Look, the TSX is at 10,000 points!

If you’ve been living on another planet since last fall and look at the stock markets today, you must be wondering what everyone was so worried about these past few months. As this article is being written, the Toronto Stock Exchange is at approximately the same level as it was in October 2008. Same thing for the Dow Jones.

In short, it’s as though nothing happened over the past six months. Astonishing, isn’t it?

Toronto Stock Exchange S&P/TSX Index
Source: Yahoo Finance

30%... for now

In fact, no, it’s not astonishing. After it came crashing down to nearly half its value between July and March, the Canadian stock index has since rebounded more than 30%. But the markets are still quite volatile and, these days, bullish trading sessions are sometimes followed by very bearish ones.

This is because the financial markets have properties that are forgotten all too soon when they fluctuate from one extreme to the other, as they have been doing since last July:

  • whether in good times or in bad, their progress is never linear. Rather, it’s in sudden bursts, both up and down;
  • they are driven by two irrational factors: fear, when there is a downturn, and greed, when there is an upswing; 
  • and it’s precisely when they are most irrational that the best investment opportunities present themselves.

The people who, in March, ignored the fear and continued investing as usual are now patting themselves on the back. The others are asking themselves if this might be the right time to “get back in.” Perhaps … but only if it’s for the right reasons.

A sucker’s rally?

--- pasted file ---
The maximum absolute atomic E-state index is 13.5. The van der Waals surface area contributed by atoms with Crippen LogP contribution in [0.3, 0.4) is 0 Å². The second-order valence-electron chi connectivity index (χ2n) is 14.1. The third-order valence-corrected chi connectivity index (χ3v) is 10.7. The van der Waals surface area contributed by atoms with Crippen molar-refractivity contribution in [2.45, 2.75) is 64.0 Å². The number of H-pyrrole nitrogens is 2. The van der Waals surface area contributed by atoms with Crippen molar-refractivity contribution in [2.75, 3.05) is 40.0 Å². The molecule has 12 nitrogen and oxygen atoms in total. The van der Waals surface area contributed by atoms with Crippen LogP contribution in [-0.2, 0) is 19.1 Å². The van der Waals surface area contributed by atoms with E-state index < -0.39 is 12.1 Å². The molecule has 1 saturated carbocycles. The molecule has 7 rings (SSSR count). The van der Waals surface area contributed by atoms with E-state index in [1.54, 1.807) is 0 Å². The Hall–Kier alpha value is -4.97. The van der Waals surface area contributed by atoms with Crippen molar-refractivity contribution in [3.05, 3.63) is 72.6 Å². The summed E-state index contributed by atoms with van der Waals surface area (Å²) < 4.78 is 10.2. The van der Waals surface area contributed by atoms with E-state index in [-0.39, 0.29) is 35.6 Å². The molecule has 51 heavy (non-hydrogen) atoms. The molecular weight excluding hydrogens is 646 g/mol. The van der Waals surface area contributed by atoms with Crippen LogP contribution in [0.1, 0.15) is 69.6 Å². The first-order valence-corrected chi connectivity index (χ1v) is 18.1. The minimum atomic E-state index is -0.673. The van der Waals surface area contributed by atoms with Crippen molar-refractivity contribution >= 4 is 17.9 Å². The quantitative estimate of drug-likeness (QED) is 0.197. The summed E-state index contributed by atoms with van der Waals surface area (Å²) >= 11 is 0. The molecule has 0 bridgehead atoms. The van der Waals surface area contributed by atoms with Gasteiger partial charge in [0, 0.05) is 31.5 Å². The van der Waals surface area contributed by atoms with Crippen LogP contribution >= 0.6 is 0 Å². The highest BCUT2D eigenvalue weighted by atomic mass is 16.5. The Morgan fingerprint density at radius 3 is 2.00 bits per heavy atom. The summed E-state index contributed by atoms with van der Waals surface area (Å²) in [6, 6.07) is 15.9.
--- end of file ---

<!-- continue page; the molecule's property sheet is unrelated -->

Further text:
Right now, some analysts are warning investors to resist the temptation to jump on the bandwagon when it may already have reached its destination. In their opinion, the factors that would justify the markets’ current exuberance are not yet visible in the economy. In fact, they feel that institutional investors returning to the market because they are forced to invest the large amounts of liquid assets they have on hand are responsible for the recent rebound … as are others who want to be the first to take a chance on the signs pointing to an economic recovery.

But, it is true that the signs are not completely convincing. To date, consumer spending in the US is not up and corporate investment remains stagnant. In fact, only the governments are spending massive amounts of money… money they will soon have to pay back to their creditors (for example, the federal Finance Minister recently announced that, this year, the deficit would amount to a colossal $50 billion!) Are these really signs of a recovery? Many people don’t think so.

Conditions for a true economic recovery
SAccording to economists, for the stock markets to be assured of a true economic recovery, at least some of the following six conditions will have to be fulfilled south of our border.
ConditionsThe current situation
1. Increased consumer spendingNo immediate signs
2. Improvement in the residential real estate marketNo visible progress for housing starts
3. Job recoveryLJob losses seem to be stabilizing
4. Income growthNot in the cards for the time being
5. Business confidenceUncertain according to surveys
6. Resumption of credit flowImproving steadily

To invest or not to invest?

In short, if you want to start investing again because you want to make a quick buck, it may not be worth your while. But, over a longer term, don’t lose sight of the fact that the markets are still more than 30% lower than in the summer of 2008. Sooner or later, they’ll make up this loss, so the potential for an upswing is better now than it was at the same time last year.

But, be aware, the road will very likely be a bumpy one!

Combien de temps ?
The New York Times recently introduced an on-line calculator to find out how long it would take for someone to recover his/her investment losses using different scenarios. You enter your numbers and the sometimes surprising results are displayed on an interactive chart. Click here to try it out.